The roots of the Italian stagnation

Paolo Manasse 19 June 2013

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Italy is currently facing its worst recession in recent history, having lost about 8.5% of GDP between 2007 and 2013. The current situation is, to a large extent, the result of the Eurozone crisis and of the tough fiscal-austerity measures introduced across Europe, and particularly in Italy. Since 2007, the Italian primary balance improved by 3.3 points of potential GDP according to the OECD, almost exclusively through tax increases.

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Topics:  Europe's nations and regions

Tags:  Italy, competitiveness, Eurozone crisis

The wisdom of Karlsruhe: The OMT Court case should be dismissed

Francesco Giavazzi, Richard Portes, Beatrice Weder di Mauro, Charles Wyplosz 12 June 2013

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This week the German Constitutional Court in Karlsruhe is considering a case in which the plaintiffs oppose the Outright Monetary Transactions (OMT) programme announced last September by the ECB. The court will consider whether the ECB overstepped its mandate and thus imposed undue risks on German taxpayers. The court would be wise to dismiss the case, if it does not want to risk becoming a threat to Eurozone stability and to taxpayers in Germany and beyond.

Since the court itself has invited economists to testify in the case, in this column we consider only economic reasoning.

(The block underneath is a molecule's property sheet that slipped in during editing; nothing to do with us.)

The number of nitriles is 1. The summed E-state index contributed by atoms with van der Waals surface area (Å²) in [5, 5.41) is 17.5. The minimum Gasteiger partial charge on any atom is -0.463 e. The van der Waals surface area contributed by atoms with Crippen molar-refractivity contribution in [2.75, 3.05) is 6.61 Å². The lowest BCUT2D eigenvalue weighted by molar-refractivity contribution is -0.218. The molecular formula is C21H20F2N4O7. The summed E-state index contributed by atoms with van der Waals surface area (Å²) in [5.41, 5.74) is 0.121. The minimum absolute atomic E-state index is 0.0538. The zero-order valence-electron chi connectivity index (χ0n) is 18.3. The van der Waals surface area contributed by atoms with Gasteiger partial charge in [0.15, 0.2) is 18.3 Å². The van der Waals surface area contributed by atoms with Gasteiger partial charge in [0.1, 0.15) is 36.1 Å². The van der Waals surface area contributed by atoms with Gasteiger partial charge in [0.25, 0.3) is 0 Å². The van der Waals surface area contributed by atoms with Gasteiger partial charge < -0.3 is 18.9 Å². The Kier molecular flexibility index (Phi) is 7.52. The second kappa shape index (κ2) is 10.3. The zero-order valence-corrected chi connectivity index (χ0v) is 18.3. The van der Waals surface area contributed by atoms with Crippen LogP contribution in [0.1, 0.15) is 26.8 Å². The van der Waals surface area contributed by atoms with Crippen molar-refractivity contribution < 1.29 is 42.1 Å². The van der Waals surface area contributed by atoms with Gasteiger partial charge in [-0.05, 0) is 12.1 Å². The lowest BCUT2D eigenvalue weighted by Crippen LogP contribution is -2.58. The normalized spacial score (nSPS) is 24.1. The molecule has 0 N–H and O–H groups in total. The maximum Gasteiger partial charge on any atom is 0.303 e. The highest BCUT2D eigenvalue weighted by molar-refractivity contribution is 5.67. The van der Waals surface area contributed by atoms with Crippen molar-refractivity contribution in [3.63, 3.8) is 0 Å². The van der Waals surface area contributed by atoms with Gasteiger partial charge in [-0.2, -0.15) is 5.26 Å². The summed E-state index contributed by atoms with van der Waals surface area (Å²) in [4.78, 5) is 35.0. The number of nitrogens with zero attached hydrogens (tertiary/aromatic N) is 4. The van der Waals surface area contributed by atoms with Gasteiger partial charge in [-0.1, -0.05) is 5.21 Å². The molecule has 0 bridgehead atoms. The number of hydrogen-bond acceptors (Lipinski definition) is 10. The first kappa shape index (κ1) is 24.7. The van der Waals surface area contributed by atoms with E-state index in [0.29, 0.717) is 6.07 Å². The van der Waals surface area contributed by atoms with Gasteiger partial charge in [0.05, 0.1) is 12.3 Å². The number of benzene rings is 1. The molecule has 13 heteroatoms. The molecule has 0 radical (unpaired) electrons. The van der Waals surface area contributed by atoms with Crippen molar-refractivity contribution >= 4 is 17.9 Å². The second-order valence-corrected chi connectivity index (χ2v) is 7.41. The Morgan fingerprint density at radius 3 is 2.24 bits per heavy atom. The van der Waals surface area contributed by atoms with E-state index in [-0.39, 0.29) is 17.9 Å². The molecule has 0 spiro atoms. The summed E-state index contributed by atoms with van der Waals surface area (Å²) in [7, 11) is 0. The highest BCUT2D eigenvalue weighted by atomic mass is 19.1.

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Topics:  Europe's nations and regions

Tags:  Eurozone crisis, OMT, Outright Monetary Transactions

Exit strategies: Time to think ahead

Charles Wyplosz 14 October 2013

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Update

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Topics:  Monetary policy

Tags:  liquidity trap, quantitative easing, Eurozone crisis, zero lower bound, Vox Views

Regional transfers in Europe: Do we need fewer of them or different ones?

Sascha O Becker, Peter Egger, Maximilian von Ehrlich 06 June 2013

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The EU encourages regional cohesion through transfers for structural changes and development. This column presents new research suggesting that some poorer countries don't benefit as well as we might expect. This is likely to be because of worse technological and institutional absorptive capacity. Structural transfers need reform, and policymakers would do well to focus on recipients’ absorptive capacity.

The results provoke three broad sets of policy conclusions: one for transfer pessimists, one for transfer pragmatists, and one for transfer reformists.

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Topics:  Europe's nations and regions

Tags:  Eurozone crisis, regional transfers

The urgent need to recapitalise Europe’s banks

Harald Benink, Harry Huizinga 05 June 2013

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Unlike the US, Europe failed to recapitalise its biggest banks following the financial crisis of 2007-09. Instead, policymakers gambled that economic recovery would lift the profitability of financial institutions, enabling them to increase their capital buffers over time. It is now clear that this strategy has failed. The Eurozone is in a new recession and the depressed share prices of many banks signal that they are in dismal health.

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Topics:  Europe's nations and regions

Tags:  Eurozone crisis

Is the euro a foreign currency to member states?

Giancarlo Corsetti, Luca Dedola 05 June 2013